In 1997, IBM Deep Blue won the reigning world chess champion Garry Kasparov.

In 2011, IBM Watson earned the price of $1 million by wininng a Jeopardy! contest against former winners.

These are impressive achievements of Artificial Intelligence.

This project tries to continue in this same spirit. It consists of two different programs:

1st program: Using Watson's Visual Recognition to aid a surgeon to locate the area affected by cancer and which must be extirpated.

It is necessary to identify cancer visually because it must be extirpated entirely, if not it would grow again. (There are other methods to dealing with cancer too, like directed chemotherapy and radiation.) In the case with surgery, if provided with high-resolution photography and trained, Watson's Visual Recognition can aid a surgeon to perceive the borders of the area where the cancer is, and, if there are multiple areas affected by cancer, then Watson can help with an optimal strategy of the order of removal of the various locations of the tumour in the 3-dimensional body (human organ), e.g., first extract this location of cancer close to the surface of the organ, then approach to extract a second location which is more profound, and so on extracting deeper into the organ, in a manner that is the least invasive (a geometrical-path optimization problem, where the targets -tumours- must be extracted there are constraints in the path, like arteries, nerves, and other small anatomical structures throught the 3-dimensional organ).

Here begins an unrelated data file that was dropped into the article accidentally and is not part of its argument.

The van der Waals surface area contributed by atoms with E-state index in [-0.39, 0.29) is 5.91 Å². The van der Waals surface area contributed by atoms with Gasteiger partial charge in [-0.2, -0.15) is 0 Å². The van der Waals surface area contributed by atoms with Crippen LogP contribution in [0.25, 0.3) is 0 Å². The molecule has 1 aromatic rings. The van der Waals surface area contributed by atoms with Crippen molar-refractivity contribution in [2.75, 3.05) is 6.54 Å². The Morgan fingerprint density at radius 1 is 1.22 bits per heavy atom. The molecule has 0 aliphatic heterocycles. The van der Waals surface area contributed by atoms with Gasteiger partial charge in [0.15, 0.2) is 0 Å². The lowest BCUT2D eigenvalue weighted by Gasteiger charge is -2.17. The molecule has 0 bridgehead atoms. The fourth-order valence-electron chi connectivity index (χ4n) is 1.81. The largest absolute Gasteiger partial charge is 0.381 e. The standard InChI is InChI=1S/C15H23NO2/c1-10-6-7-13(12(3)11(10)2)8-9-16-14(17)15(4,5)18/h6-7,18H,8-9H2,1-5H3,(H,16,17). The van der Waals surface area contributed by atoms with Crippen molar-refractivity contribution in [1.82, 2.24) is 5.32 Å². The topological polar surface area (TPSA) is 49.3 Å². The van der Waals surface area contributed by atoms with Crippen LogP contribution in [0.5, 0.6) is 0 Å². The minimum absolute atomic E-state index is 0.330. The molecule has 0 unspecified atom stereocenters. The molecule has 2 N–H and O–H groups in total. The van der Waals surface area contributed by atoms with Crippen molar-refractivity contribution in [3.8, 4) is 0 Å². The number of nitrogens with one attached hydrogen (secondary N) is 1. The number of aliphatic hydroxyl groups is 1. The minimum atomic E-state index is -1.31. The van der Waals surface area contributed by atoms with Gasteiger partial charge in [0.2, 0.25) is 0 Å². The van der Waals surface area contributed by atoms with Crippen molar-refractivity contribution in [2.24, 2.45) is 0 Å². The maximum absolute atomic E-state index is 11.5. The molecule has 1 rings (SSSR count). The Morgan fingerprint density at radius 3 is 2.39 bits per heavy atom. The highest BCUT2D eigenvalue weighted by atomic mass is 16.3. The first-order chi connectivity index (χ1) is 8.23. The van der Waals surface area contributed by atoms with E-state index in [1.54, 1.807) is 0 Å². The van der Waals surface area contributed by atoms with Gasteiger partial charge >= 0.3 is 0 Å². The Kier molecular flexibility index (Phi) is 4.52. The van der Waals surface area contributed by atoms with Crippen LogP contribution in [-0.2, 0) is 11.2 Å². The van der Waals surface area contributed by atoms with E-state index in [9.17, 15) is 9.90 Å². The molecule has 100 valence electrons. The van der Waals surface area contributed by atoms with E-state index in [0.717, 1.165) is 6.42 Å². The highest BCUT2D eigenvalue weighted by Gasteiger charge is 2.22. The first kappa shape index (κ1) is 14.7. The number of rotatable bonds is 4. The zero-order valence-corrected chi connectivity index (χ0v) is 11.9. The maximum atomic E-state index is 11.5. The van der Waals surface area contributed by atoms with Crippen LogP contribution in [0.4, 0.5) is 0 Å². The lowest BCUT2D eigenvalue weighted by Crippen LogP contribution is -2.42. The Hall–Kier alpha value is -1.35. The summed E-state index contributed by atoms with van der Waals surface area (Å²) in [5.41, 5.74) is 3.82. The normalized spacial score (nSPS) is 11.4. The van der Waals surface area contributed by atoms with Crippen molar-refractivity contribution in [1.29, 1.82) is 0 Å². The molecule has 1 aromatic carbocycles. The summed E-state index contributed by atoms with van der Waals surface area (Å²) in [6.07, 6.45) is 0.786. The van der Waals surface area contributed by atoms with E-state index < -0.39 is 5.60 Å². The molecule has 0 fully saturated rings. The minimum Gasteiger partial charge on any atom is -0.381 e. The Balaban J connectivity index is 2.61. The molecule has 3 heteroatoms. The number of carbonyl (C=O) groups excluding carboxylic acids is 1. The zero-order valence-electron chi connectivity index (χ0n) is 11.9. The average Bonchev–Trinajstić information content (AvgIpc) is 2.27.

Cutting short the time of a surgery is not only beneficial for the patient, but it also cuts short the risk of a blood clot, which can, by itself, cause death. As it is mentioned the following article, 'each year, over 500,000 hospitalizations and 100,000 deaths are associated with blood clots':

http://www.medicalnewstoday.com/articles/286398.php

Besides, surgeons are humans and surgeries take several hours, during which time surgeons must concentrate profesionally in their work while remaining standing up. These are some opinions of surgeons themselves on how they deal with the exhaustation from lengthy interventions:

https://www.quora.com/What-do-surgeons-do-if-they-get-exhausted-in-middle-of-a-surgery

So it is better for surgeons to be aided by Visual Recognition, like the one Watson gives, to cut short the time a surgery takes.

For example, on the cancer:

Original cancer

this is the image of the contours this program finds with a resolution of only 30x30 tiles (the maximum resolution is to divide the original photography in 99x99 tiles):

Watson contours on the cancer

As said above, one condition for this project is high-resolution photography. The source code repository has images of how this Visual Recognition of cancer with Watson works, besides README files with explain in a formal, technical manner, how it does it. The background of this program is that I had to do an exposition several months ago where it was analyzed the increase in the cost of personal health care. An introduction to this issue is: https://en.wikipedia.org/wiki/Health_insurance_costs_in_the_United_States